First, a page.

Environmental and economical assessment of alternative marine fuels

Cengiz Deniz, Burak Zincir*

*Corresponding author for this work

Research output: Contribution to journalArticlepeer-review

187 Citations (Scopus)


Increasing amount of shipboard emissions, and emission regulations entered into force encourage emission reduction technologies to be developed, and new methods to be used. Alternative fuel use as a fuel on marine diesel engines is one of the new methods to reduce shipboard emissions. Methanol and ethanol can be used as a liquid fuel or liquefied natural gas and hydrogen can be used as a gaseous fuel on ships. Aim of this study is to make scientific comparison of alternative fuels which can be used at ships. The environmental and economical performance of methanol, ethanol, liquefied natural gas, and hydrogen were compared. Comparison was made by eleven comparison criterions from different aspects. The most suitable alternative fuel which can be used on ships is determined by defining evaluation scale points for each comparison criterions. Analytic hierarchy process was used to find the weighing of comparison criterions according to given points by five experts to each criterions. Final comparison table is formed including all comparison criterions with given evaluation scale points of each alternative fuels, and weighing for each criterion depend on their importance at maritime sector. Methanol and ethanol, liquefied natural gas, and hydrogen get comparison points of 2.129, 4.092 and 3.796 respectively from the total point of 5.005. Comparison shows that methanol and ethanol do not seem to be preferable to use onboard due to their inadequacy which are investigated in the study. Liquefied natural gas gets the highest total evaluation point in the study, and the most suitable alternative fuel. Hydrogen gets the highest point at safety, bunker capability, durability, adaptability to existing ships, and commercial effects criterions. This study shows that hydrogen can be the alternative to liquefied natural gas used as a fuel at ships, but it requires more studies and improvement on the comply with emission regulations and effect on engine components issues.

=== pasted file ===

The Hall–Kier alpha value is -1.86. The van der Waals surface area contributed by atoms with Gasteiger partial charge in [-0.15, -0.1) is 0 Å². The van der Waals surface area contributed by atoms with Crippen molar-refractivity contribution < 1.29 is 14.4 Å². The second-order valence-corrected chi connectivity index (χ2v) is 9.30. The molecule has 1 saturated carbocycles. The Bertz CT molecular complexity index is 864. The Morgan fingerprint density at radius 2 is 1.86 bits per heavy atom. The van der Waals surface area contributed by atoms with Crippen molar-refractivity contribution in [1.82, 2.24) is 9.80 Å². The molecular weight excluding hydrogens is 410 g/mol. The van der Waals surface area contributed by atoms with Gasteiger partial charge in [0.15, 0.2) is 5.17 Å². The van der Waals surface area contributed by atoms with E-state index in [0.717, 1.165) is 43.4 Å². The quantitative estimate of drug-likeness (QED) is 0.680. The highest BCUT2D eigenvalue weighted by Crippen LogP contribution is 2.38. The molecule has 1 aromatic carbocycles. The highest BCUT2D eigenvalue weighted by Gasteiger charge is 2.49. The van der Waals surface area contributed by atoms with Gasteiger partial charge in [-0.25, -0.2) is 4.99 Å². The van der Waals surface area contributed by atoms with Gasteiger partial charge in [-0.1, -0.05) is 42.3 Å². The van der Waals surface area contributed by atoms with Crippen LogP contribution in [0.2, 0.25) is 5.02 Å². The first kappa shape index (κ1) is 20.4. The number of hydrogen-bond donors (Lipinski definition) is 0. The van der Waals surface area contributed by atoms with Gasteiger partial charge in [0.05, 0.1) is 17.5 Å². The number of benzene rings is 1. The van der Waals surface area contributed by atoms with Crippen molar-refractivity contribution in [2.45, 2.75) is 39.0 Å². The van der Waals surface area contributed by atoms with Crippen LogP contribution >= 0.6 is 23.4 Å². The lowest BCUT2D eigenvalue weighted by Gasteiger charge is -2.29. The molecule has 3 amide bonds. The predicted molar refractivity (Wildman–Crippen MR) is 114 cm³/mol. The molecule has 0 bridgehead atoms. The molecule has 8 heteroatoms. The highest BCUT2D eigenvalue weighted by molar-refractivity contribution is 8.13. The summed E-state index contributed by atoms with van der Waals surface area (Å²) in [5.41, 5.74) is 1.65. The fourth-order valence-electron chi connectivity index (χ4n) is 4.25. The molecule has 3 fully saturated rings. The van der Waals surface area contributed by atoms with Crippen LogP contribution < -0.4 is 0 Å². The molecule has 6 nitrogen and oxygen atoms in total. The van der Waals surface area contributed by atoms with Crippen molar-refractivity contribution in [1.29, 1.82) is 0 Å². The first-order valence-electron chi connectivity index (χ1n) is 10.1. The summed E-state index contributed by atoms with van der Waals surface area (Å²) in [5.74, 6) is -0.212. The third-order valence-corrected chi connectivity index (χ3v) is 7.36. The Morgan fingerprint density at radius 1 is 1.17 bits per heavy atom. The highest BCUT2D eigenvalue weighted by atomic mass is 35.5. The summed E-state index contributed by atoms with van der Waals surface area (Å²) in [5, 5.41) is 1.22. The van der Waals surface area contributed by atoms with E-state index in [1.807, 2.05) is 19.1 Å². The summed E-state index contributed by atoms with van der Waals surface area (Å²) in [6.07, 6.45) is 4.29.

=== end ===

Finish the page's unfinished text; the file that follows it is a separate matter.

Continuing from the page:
Original languageEnglish
Pages (from-to)438-449
Number of pages12
JournalJournal of Cleaner Production
Publication statusPublished - 1 Feb 2016

Bibliographical note

Publisher Copyright:
© 2015 Elsevier Ltd. All rights reserved.


  • Alternative marine fuels
  • Ethanol
  • Hydrogen
  • Liquefied natural gas
  • Marine engines
  • Methanol


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